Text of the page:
Anytime is a good time to declutter the room. Whether you’re a caregiver or a resident in an independent living near you, someone may have noticed that clutter has started to accumulate over time. In fact, if you’re in independent living as opposed to assisted living, then bigger messes can result since the resident is responsible for keeping things tidy. Our goal at Heritage Woods is to help seniors in independent living keep their residence neat and clean. Here are the six steps that you should take.

1. Prioritize 

Once you notice that the room is getting messy, start by making a list of things to tackle. For instance, if the place needs a serious deep-cleaning, then add polishing and disinfecting tasks to your to-do list. Other tasks might include oven cleaning, steaming furniture, upholstery scrubbing, and more. 

If you or your loved ones aren’t up to these tasks, then just make a list of areas that need cleaning and rank them from most often used to least often used. Start with the kitchen, then the living room, bedroom, bathroom, etc. 

 

2. Evaluate And Declutter

Many homes are in need of decluttering, and independent living communities are no exception. In terms of physical dangers, clutter can present tripping hazards. Clutter can cause mental stress, which can put a strain on any senior whether they have dementia or not. 

Clutter can also make your cleaning job more difficult. For example, paper on the desk can make dusting impossible, and the collections of figurines on the end table by the couch can make it frustrating.. 

By no means does the resident have to get rid of everything, but if they can part with the things that no longer hold any sentimental or practical value, then overall cleaning and maintenance will be easier. 

Now your question might be how to dispose of unwanted clutter?

Start by sorting clutter into three categories: keep, donate, or chuck (get rid of). 

If the senior wants to keep an item, it may well be that they’d like it placed in another room. This can be a valid alternative instead of just throwing it away. 

If something is broken or unusable, then it should definitely be thrown away. However, if it’s working condition but unused, then consider keeping it or donating it.

 

3. Put Aside Enough Time

Cleaning does take time, particularly if the resident has mobility issues or low energy levels that prevented them from doing regular cleaning in the first place. After all, there’s the possibility that a heavy couch that hasn’t been moved in years needs cleaning, or that there’s dirt in hard to reach places. 

You’ll want to pay extra close attention to areas where dust and mold are known to build up. Dust, mold, and pet hair can all exacerbate allergies and asthma, create itchiness in the eyes and throat, and possibly even cause skin irritation. Mold can be difficult to remove from the bathroom or kitchen sink, and when you add in the time it takes to declutter, you’re looking at several hours. In this case, it’s better to put aside at least a full day to get the cleaning done.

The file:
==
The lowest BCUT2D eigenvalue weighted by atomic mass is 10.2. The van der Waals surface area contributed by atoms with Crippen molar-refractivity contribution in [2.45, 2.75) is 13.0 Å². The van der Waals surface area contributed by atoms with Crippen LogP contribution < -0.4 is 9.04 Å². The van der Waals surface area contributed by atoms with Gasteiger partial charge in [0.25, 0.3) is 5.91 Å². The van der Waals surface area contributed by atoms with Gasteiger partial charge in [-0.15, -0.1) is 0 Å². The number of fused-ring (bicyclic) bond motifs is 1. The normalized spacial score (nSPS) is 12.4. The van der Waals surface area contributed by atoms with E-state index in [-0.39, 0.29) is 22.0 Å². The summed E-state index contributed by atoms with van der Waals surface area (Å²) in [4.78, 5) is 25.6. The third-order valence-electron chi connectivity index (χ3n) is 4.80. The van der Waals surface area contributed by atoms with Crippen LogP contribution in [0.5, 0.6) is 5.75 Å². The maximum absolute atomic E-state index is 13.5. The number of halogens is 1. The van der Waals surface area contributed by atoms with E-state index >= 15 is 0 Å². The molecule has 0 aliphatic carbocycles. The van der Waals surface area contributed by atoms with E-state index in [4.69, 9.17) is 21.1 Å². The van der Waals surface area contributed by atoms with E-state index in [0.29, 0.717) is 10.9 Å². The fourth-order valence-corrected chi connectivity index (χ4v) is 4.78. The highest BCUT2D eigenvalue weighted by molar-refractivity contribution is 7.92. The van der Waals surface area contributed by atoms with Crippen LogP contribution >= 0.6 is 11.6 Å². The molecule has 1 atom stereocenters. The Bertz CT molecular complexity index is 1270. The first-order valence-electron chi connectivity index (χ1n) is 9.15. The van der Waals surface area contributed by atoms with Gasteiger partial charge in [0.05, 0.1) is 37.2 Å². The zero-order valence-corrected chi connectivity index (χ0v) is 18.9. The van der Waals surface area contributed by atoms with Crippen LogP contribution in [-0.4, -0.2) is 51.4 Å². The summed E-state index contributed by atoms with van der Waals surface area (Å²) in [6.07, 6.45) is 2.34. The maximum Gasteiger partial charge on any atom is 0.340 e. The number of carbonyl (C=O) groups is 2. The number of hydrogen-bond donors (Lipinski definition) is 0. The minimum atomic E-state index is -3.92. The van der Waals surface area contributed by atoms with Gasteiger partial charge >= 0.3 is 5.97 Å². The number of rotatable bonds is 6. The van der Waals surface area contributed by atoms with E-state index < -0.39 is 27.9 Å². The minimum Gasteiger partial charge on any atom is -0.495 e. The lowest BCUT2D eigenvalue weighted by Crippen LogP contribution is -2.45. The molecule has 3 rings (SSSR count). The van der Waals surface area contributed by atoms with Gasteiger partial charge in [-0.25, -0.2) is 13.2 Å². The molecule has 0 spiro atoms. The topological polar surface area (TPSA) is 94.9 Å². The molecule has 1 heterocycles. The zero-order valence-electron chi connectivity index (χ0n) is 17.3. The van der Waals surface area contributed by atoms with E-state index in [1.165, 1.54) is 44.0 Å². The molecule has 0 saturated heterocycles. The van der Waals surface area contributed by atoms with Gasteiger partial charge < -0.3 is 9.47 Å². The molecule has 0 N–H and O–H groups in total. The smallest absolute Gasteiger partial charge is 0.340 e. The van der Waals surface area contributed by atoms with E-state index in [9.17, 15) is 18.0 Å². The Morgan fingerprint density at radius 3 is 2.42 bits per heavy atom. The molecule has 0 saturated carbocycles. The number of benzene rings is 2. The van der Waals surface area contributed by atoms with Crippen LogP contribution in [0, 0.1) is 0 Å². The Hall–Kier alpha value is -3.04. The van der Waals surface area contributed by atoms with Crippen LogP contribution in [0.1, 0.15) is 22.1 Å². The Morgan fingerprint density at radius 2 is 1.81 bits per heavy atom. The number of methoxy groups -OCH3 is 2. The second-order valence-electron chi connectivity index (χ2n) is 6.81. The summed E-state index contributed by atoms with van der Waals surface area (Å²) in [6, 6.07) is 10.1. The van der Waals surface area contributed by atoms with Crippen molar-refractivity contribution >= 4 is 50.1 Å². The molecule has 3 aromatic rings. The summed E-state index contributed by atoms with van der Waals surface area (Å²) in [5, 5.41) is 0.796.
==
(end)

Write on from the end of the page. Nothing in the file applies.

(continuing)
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4. Know Where To Clean

  • In addition to the troublesome surfaces above, you’ll want to clean the tops of shelves and tall furniture (bookcases, mirrors, and the TV). 
  • Empty out and clean all the drawers, storage units, and cupboards. After cleaning them, place everything neatly back inside. 
  • Don’t forget about often neglected areas such as plants, ornaments, curtain rails, lampshades, light switches, and remote controls. 
  • When cleaning a bookshelf, don’t forget about cleaning the actual books, which have probably accumulated dust too. 
  • The sofa likely needs a deep cleaning. If the fabrics are machine washable, then just follow the washing instructions. If not, then a professional cleaning will be required. 

 

5. Assign Tasks Appropriately

If your loved one has mobility issues, then they won’t be able to carry heavy bags of trash outside. However, there might be other ways that they can help with the cleaning. 

You might wonder why a person with mobility issues should do any cleaning at all? Not only will the cleaning get done sooner, but the resident themself is helping with the process, so they’ll feel more useful and in control of their own space.

For example, while the caregiver is doing the heavy lifting, the senior can declutter their items, deciding what to keep and what to throw out. While sitting on the chair or couch, they can also dust off various surfaces and mementos that need cleaning. They can also sort their clothes and dispose of the clutter in a garbage bag. 

 

6. Make It A Social Event 

If you’re a caregiver, then you already bear the brunt of most responsibilities. Therefore when it comes time for cleaning you should not shy away from asking friends and family for assistance. The work will go faster and it can provide an excellent opportunity for the senior to socialize with other people. 

Assignments can be split up among the group. For example, one person can tackle the bathroom, one can tackle the kitchen, the other in the bedroom, etc.  Or the cleaning can be split up based on the tasks at hand, so someone declutters, someone cleans the less crowded areas, etc. 

If your focus is mostly on decluttering and you expect that process to take several days, then you can hire a cleaning service to handle the areas that need deep cleaning. If you’re a caregiver, then you’re likely capable of cleaning the bathroom area. It’s still a smart idea to hire someone for two to three hours to professionally clean it while you help your loved one with the dusting, sweeping, and sorting.